sillyoldman
    Full Member

    And there are many failures.

    john dough
    Free Member

    house of frazer are selling trek.

    doomanic
    Full Member

    There is a need for a Contract where it stays your property until the Bill is paid in full.

    Frankly I’d be amazed if there wasn’t such a clause. When I had a shop all suppliers had a “goods remain the property of XXX until paid for in full”. How enforceable it is, OTOH…

    zilog6128
    Full Member

    All those bike shops who sold them, would then be liable for the warranty

    not the case at all. If Nukeproof go (and they have gone, surely?) any warranties are worthless. Nothing to do with the retailer (beyond statutory rights).

    tenacious_doug
    Free Member

    any warranties are worthless. Nothing to do with the retailer (beyond statutory rights).

    This is just playing with terminology.

    While yes a “warranty” is with the manufacturer, there’s a hell of a lot of protection afforded by the consumer rights act that the shops will still be on the hook for, and can’t hide behind the “it’s a warranty so you need to take it up with the manufacturer” excuse.

    zilog6128
    Full Member

    It really isn’t. After 6 months the onus would be on the buyer to prove a manufacturing defect in the event of e.g. a snapped frame. Good luck with that. Massively different compared to the 5-year warranty offered by NP.

    RichBowman
    Full Member

    FWIW – my friend’s company is on that list. They were paid the full amount, and even were able to send more through to wiggle for sale (but a lot smaller order).

    mc
    Free Member

    not the case at all. If Nukeproof go (and they have gone, surely?) any warranties are worthless. Nothing to do with the retailer (beyond statutory rights).

    As a consumer, your contract is with the retailer. You legally have no contract with the manufacturer. Yes, manufacturer’s will often deal with a customer directly, but they have no legal requirement to do so. If your retailer disappears, legally the manufacturer could simply tell you it’s not their problem, but doing so would be a PR disaster.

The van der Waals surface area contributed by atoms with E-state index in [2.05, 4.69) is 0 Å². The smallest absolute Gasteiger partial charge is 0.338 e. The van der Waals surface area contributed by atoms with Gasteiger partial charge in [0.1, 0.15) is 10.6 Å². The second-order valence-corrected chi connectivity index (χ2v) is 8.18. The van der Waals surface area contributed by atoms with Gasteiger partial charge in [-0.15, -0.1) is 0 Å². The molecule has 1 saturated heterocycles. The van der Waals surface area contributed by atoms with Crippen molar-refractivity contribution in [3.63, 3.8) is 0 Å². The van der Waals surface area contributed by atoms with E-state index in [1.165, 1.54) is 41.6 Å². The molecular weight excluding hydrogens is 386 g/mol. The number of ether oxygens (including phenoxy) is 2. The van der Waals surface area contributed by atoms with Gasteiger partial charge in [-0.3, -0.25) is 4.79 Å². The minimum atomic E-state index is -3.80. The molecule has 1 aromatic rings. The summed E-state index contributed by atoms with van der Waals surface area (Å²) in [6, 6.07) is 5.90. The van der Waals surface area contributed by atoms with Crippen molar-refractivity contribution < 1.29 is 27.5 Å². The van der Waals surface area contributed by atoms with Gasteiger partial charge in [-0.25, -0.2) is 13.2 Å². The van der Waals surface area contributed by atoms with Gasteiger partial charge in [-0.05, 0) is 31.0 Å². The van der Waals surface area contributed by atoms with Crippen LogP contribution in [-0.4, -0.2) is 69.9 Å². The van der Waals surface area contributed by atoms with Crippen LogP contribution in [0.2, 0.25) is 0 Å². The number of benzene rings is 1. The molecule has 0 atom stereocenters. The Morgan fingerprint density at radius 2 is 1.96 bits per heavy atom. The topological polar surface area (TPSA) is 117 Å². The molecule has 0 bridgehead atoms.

If you buy a product with a 5 year warranty, then a retailer can’t suddenly say only your statutory rights apply, just because the manufacturer no longer exists.

    zilog6128
    Full Member

    If you buy a product with a 5 year warranty, then a retailer can’t suddenly say only your statutory rights apply, just because the manufacturer no longer exists.

    that is exactly what will happen. The warranty is nothing to do with the bike shop. If you’re buying a telly from John Lewis then it’s different as they provide the warranty themselves.

    squirrelking
    Free Member

    I suspect a lot of product was already returned to manufacturers where possible, all the DMR stuff was wiped after the liquidation announcement and I bet others were similar.

    “If you buy a product with a 5 year warranty, then a retailer can’t suddenly say only your statutory rights apply, just because the manufacturer no longer exists.”

    Of course they can in exactly the same way they can refuse to warranty a Specialized they sold if they were no longer part of their dealer network. Warranties are provided by manufacturers, how you go about claiming depends on their distribution model but ultimately it lies with them. No manufacturer, no warranty. You could try making a class action claim but you won’t get far if there is no legal entity to take to court.

    mudpup
    Free Member

    “Endura owed quite a bit”

    We were talking about this last week. Endura (and others) must be fuming, they havent been paid, and then,to rub it in even more, their stock is being sold at cost price, so nowhere else in the Country is having any Endura sales, as CRC are so cheap, hence they are not selling any other stuff to anyone else.